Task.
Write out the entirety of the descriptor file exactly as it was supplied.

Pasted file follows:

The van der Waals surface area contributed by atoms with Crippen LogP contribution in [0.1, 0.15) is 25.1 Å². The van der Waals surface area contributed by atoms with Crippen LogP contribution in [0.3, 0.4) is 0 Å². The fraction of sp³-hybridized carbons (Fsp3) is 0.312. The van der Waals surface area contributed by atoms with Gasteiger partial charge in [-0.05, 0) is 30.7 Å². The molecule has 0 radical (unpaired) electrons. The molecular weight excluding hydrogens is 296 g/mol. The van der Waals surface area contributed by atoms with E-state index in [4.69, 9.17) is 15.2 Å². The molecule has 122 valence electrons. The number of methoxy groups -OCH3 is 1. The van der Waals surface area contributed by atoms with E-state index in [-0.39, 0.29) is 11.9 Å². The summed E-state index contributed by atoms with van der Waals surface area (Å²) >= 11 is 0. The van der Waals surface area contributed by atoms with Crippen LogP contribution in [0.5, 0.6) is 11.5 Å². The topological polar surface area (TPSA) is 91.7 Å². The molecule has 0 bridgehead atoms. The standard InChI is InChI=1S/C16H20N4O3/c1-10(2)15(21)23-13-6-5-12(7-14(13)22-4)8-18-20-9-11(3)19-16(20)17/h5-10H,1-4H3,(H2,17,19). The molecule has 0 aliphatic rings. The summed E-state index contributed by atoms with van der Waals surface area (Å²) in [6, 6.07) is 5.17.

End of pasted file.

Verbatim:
The van der Waals surface area contributed by atoms with Crippen LogP contribution in [0.1, 0.15) is 25.1 Å². The van der Waals surface area contributed by atoms with Crippen LogP contribution in [0.3, 0.4) is 0 Å². The fraction of sp³-hybridized carbons (Fsp3) is 0.312. The van der Waals surface area contributed by atoms with Gasteiger partial charge in [-0.05, 0) is 30.7 Å². The molecule has 0 radical (unpaired) electrons. The molecular weight excluding hydrogens is 296 g/mol. The van der Waals surface area contributed by atoms with E-state index in [4.69, 9.17) is 15.2 Å². The molecule has 122 valence electrons. The number of methoxy groups -OCH3 is 1. The van der Waals surface area contributed by atoms with E-state index in [-0.39, 0.29) is 11.9 Å². The summed E-state index contributed by atoms with van der Waals surface area (Å²) >= 11 is 0. The van der Waals surface area contributed by atoms with Crippen LogP contribution in [0.5, 0.6) is 11.5 Å². The topological polar surface area (TPSA) is 91.7 Å². The molecule has 0 bridgehead atoms. The standard InChI is InChI=1S/C16H20N4O3/c1-10(2)15(21)23-13-6-5-12(7-14(13)22-4)8-18-20-9-11(3)19-16(20)17/h5-10H,1-4H3,(H2,17,19). The molecule has 0 aliphatic rings. The summed E-state index contributed by atoms with van der Waals surface area (Å²) in [6, 6.07) is 5.17.